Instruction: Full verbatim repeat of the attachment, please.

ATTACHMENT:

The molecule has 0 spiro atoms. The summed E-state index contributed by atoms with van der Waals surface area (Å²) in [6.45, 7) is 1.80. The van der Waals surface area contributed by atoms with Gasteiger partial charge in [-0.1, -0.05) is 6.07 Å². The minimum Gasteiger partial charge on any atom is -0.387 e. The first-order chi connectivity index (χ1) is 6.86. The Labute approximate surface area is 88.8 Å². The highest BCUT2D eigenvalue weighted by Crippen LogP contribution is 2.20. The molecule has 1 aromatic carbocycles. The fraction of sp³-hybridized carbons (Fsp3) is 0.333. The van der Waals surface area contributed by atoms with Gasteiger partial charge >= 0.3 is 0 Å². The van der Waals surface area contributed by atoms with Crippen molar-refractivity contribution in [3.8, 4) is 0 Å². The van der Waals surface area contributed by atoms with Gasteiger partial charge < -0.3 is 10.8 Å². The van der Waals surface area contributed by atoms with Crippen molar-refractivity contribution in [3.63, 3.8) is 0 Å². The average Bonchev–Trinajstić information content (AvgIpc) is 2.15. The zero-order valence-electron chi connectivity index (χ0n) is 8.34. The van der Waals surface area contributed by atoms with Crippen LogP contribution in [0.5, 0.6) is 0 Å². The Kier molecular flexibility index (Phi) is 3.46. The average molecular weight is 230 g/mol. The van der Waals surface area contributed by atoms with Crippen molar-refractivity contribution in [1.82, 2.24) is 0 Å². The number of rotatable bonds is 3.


The molecule has 0 spiro atoms. The summed E-state index contributed by atoms with van der Waals surface area (Å²) in [6.45, 7) is 1.80. The van der Waals surface area contributed by atoms with Gasteiger partial charge in [-0.1, -0.05) is 6.07 Å². The minimum Gasteiger partial charge on any atom is -0.387 e. The first-order chi connectivity index (χ1) is 6.86. The Labute approximate surface area is 88.8 Å². The highest BCUT2D eigenvalue weighted by Crippen LogP contribution is 2.20. The molecule has 1 aromatic carbocycles. The fraction of sp³-hybridized carbons (Fsp3) is 0.333. The van der Waals surface area contributed by atoms with Gasteiger partial charge >= 0.3 is 0 Å². The van der Waals surface area contributed by atoms with Crippen molar-refractivity contribution in [3.8, 4) is 0 Å². The van der Waals surface area contributed by atoms with Gasteiger partial charge < -0.3 is 10.8 Å². The van der Waals surface area contributed by atoms with Crippen molar-refractivity contribution in [3.63, 3.8) is 0 Å². The average Bonchev–Trinajstić information content (AvgIpc) is 2.15. The zero-order valence-electron chi connectivity index (χ0n) is 8.34. The van der Waals surface area contributed by atoms with Crippen LogP contribution in [0.5, 0.6) is 0 Å². The Kier molecular flexibility index (Phi) is 3.46. The average molecular weight is 230 g/mol. The van der Waals surface area contributed by atoms with Crippen molar-refractivity contribution in [1.82, 2.24) is 0 Å². The number of rotatable bonds is 3.